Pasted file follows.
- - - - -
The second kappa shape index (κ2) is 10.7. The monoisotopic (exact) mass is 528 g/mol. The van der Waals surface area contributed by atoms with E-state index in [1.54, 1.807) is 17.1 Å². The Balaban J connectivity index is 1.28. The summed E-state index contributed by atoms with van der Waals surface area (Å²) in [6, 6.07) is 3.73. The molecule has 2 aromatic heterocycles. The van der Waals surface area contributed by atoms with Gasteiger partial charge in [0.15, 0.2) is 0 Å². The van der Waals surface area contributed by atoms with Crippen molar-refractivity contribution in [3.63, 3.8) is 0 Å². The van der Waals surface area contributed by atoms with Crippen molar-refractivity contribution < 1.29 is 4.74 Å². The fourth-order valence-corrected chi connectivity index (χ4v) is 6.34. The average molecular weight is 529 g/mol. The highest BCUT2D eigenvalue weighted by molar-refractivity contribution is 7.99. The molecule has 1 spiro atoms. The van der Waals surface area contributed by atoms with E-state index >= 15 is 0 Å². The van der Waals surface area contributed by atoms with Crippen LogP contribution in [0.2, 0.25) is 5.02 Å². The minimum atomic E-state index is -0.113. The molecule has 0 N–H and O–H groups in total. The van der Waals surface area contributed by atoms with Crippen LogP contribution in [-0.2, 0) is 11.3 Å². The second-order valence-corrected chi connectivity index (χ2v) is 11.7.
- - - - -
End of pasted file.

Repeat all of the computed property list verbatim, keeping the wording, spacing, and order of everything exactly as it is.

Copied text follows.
The second kappa shape index (κ2) is 10.7. The monoisotopic (exact) mass is 528 g/mol. The van der Waals surface area contributed by atoms with E-state index in [1.54, 1.807) is 17.1 Å². The Balaban J connectivity index is 1.28. The summed E-state index contributed by atoms with van der Waals surface area (Å²) in [6, 6.07) is 3.73. The molecule has 2 aromatic heterocycles. The van der Waals surface area contributed by atoms with Gasteiger partial charge in [0.15, 0.2) is 0 Å². The van der Waals surface area contributed by atoms with Crippen molar-refractivity contribution in [3.63, 3.8) is 0 Å². The van der Waals surface area contributed by atoms with Crippen molar-refractivity contribution < 1.29 is 4.74 Å². The fourth-order valence-corrected chi connectivity index (χ4v) is 6.34. The average molecular weight is 529 g/mol. The highest BCUT2D eigenvalue weighted by molar-refractivity contribution is 7.99. The molecule has 1 spiro atoms. The van der Waals surface area contributed by atoms with E-state index >= 15 is 0 Å². The van der Waals surface area contributed by atoms with Crippen LogP contribution in [0.2, 0.25) is 5.02 Å². The minimum atomic E-state index is -0.113. The molecule has 0 N–H and O–H groups in total. The van der Waals surface area contributed by atoms with Crippen LogP contribution in [-0.2, 0) is 11.3 Å². The second-order valence-corrected chi connectivity index (χ2v) is 11.7.